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Mining the moon could give us rocket fuel to get to Mars

Daily Mail - Science & tech

Forty-five years have passed since humans last set foot on an extraterrestrial body. Now, the moon is back at the center of efforts not only to explore space, but to create a permanent, independent space-faring society. Planning expeditions to Earth's nearest celestial neighbor is no longer just a NASA effort, though the U.S. space agency has plans for a moon-orbiting space station that would serve as a staging ground for Mars missions in the early 2030s. The moon has one-sixth the gravity of Earth, which makes it an attractive alternative base. A team of international students have proposed a plan that uses three different types of rovers to mine ice on the moon, manufacture liquid propellant and transfer it to passing spacecraft.


Mining The Moon For Rocket Fuel To Get Us To Mars

International Business Times

Forty-five years have passed since humans last set foot on an extraterrestrial body. Now, the moon is back at the center of efforts not only to explore space, but to create a permanent, independent space-faring society. Planning expeditions to Earth's nearest celestial neighbor is no longer just a NASA effort, though the U.S. space agency has plans for a moon-orbiting space station that would serve as a staging ground for Mars missions in the early 2030s. The United Launch Alliance, a joint venture between Lockheed Martin and Boeing, is planning a lunar fueling station for spacecraft, capable of supporting 1,000 people living in space within 30 years. Billionaires Elon Musk, Jeff Bezos and Robert Bigelow all have companies aiming to deliver people or goods to the moon.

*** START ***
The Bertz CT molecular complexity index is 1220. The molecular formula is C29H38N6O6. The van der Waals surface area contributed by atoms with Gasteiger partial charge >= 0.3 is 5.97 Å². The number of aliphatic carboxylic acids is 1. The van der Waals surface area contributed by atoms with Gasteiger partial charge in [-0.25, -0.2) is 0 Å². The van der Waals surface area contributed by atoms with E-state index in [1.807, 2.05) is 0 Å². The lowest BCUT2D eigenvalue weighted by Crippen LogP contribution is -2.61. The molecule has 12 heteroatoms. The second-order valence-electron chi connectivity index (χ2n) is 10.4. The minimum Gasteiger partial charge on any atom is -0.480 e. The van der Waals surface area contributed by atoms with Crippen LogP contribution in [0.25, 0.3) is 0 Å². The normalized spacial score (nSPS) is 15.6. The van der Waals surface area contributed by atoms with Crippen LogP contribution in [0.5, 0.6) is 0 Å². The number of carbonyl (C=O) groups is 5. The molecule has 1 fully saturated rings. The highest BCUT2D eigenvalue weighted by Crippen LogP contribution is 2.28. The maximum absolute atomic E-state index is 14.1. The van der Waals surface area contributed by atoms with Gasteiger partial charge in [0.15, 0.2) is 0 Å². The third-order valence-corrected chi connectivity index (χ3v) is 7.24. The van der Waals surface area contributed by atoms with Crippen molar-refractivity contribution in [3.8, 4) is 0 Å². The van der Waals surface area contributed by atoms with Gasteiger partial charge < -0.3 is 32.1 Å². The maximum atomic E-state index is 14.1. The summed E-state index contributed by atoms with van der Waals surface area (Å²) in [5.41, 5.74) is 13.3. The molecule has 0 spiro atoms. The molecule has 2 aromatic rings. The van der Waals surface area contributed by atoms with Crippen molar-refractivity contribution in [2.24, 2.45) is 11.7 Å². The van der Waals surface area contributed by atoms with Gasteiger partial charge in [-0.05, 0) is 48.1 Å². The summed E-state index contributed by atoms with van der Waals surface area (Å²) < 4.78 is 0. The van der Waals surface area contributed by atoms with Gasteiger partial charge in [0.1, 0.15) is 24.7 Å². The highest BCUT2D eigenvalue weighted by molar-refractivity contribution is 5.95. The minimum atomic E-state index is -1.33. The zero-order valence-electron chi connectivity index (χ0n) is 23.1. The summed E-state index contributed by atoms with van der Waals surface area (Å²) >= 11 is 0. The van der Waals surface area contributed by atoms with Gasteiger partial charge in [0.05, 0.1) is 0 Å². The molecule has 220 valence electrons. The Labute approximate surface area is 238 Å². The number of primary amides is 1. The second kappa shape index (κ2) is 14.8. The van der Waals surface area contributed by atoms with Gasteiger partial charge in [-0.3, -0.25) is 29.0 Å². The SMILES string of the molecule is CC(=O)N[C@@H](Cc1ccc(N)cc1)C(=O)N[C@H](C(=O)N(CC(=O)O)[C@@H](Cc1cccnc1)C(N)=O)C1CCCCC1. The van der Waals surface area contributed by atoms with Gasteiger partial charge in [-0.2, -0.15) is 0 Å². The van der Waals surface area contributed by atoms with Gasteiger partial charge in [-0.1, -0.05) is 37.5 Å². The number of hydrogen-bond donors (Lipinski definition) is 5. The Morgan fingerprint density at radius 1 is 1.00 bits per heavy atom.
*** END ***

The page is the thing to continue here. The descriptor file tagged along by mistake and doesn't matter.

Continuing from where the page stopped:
Vodafone prepares an LTE moon shot

PCWorld

Thanks to Vodafone, the Taurus-Littrow Valley will get its first mobile phone base station next year. It hasn't needed one up to now, as the last visitors drove through in 1972, the year before the mobile phone was invented. Next year, though, it will get the very latest in 4G LTE coverage, when it receives a visit from two very special self-driving vehicles. Taurus-Littrow is the landing site of Apollo 17, where humans last walked on the moon. Next year, an international group based in Berlin plans to send a mission carrying two lunar rovers to explore the site.



Why Audi is backing a trip to the moon

Christian Science Monitor | Science

Forty-five years after the last humans traveled to the moon, a privately-funded Audi team is one of 16 racing to explore the site where Apollo 17 touched down. The Berlin-based Part Time Scientists group announced on Tuesday that it had signed a contract to launch two rovers for a planned moon landing next year. The Audi Lunar quattro rovers are a collaboration between the international team of scientists and their industrial partners, principally Audi, a subsidiary of German automaker Volkswagen. The rover is scheduled to land 3 to 5 kilometers (2 to 3 miles) from the Apollo 17 landing site and is expected travel to within 200 meters (220 yards) of the site in order to send back high-definition images of the area, Deutsche Welle reported. Google, which is sponsoring the competition, sees exploring the moon as an opportunity to make scientific and technological advances.